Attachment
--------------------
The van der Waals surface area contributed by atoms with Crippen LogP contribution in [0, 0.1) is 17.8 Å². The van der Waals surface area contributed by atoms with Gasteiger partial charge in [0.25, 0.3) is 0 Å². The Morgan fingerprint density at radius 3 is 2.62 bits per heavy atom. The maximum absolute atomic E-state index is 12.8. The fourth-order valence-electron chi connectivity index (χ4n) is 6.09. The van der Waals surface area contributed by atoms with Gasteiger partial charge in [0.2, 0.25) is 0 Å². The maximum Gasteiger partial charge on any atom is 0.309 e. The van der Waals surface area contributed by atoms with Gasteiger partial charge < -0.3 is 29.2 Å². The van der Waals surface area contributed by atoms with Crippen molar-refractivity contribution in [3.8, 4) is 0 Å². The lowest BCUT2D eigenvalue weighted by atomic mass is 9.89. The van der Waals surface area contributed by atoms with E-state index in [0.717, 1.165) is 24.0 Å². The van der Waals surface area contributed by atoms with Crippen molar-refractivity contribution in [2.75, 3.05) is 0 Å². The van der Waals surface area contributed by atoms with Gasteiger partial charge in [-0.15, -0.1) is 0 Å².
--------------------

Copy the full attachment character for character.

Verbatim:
The van der Waals surface area contributed by atoms with Crippen LogP contribution in [0, 0.1) is 17.8 Å². The van der Waals surface area contributed by atoms with Gasteiger partial charge in [0.25, 0.3) is 0 Å². The Morgan fingerprint density at radius 3 is 2.62 bits per heavy atom. The maximum absolute atomic E-state index is 12.8. The fourth-order valence-electron chi connectivity index (χ4n) is 6.09. The van der Waals surface area contributed by atoms with Gasteiger partial charge in [0.2, 0.25) is 0 Å². The maximum Gasteiger partial charge on any atom is 0.309 e. The van der Waals surface area contributed by atoms with Gasteiger partial charge < -0.3 is 29.2 Å². The van der Waals surface area contributed by atoms with Crippen molar-refractivity contribution in [3.8, 4) is 0 Å². The lowest BCUT2D eigenvalue weighted by atomic mass is 9.89. The van der Waals surface area contributed by atoms with E-state index in [0.717, 1.165) is 24.0 Å². The van der Waals surface area contributed by atoms with Crippen molar-refractivity contribution in [2.75, 3.05) is 0 Å². The van der Waals surface area contributed by atoms with Gasteiger partial charge in [-0.15, -0.1) is 0 Å².